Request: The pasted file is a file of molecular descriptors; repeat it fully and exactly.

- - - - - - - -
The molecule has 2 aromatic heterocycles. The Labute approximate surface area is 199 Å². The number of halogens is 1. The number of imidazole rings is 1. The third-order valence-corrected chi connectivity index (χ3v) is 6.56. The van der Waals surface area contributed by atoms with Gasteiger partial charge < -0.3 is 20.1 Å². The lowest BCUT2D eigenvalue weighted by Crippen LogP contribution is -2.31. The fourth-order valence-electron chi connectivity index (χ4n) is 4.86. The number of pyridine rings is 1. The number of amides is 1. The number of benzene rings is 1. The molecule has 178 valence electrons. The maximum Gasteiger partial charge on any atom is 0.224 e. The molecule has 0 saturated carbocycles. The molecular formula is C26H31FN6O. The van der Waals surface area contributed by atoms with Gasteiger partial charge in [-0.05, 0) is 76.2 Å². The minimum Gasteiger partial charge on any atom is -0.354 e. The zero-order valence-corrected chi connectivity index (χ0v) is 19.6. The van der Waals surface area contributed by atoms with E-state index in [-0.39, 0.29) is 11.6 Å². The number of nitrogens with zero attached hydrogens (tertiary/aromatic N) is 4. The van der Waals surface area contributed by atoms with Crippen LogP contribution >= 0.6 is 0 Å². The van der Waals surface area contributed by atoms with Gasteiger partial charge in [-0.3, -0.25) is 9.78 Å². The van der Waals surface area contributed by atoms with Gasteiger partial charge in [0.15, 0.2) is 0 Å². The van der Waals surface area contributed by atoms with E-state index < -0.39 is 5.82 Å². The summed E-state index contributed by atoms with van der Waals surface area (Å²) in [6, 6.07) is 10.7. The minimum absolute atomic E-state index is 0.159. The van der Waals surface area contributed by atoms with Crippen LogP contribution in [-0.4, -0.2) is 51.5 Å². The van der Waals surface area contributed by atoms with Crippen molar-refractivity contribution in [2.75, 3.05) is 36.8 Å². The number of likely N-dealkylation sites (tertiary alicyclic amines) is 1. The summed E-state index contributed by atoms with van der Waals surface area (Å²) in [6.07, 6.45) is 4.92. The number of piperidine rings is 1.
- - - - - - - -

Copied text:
The molecule has 2 aromatic heterocycles. The Labute approximate surface area is 199 Å². The number of halogens is 1. The number of imidazole rings is 1. The third-order valence-corrected chi connectivity index (χ3v) is 6.56. The van der Waals surface area contributed by atoms with Gasteiger partial charge < -0.3 is 20.1 Å². The lowest BCUT2D eigenvalue weighted by Crippen LogP contribution is -2.31. The fourth-order valence-electron chi connectivity index (χ4n) is 4.86. The number of pyridine rings is 1. The number of amides is 1. The number of benzene rings is 1. The molecule has 178 valence electrons. The maximum Gasteiger partial charge on any atom is 0.224 e. The molecule has 0 saturated carbocycles. The molecular formula is C26H31FN6O. The van der Waals surface area contributed by atoms with Gasteiger partial charge in [-0.05, 0) is 76.2 Å². The minimum Gasteiger partial charge on any atom is -0.354 e. The zero-order valence-corrected chi connectivity index (χ0v) is 19.6. The van der Waals surface area contributed by atoms with E-state index in [-0.39, 0.29) is 11.6 Å². The number of nitrogens with zero attached hydrogens (tertiary/aromatic N) is 4. The van der Waals surface area contributed by atoms with Crippen LogP contribution >= 0.6 is 0 Å². The van der Waals surface area contributed by atoms with Gasteiger partial charge in [-0.3, -0.25) is 9.78 Å². The van der Waals surface area contributed by atoms with Gasteiger partial charge in [0.15, 0.2) is 0 Å². The van der Waals surface area contributed by atoms with E-state index < -0.39 is 5.82 Å². The summed E-state index contributed by atoms with van der Waals surface area (Å²) in [6, 6.07) is 10.7. The minimum absolute atomic E-state index is 0.159. The van der Waals surface area contributed by atoms with Crippen LogP contribution in [-0.4, -0.2) is 51.5 Å². The van der Waals surface area contributed by atoms with Crippen molar-refractivity contribution in [2.75, 3.05) is 36.8 Å². The number of likely N-dealkylation sites (tertiary alicyclic amines) is 1. The summed E-state index contributed by atoms with van der Waals surface area (Å²) in [6.07, 6.45) is 4.92. The number of piperidine rings is 1.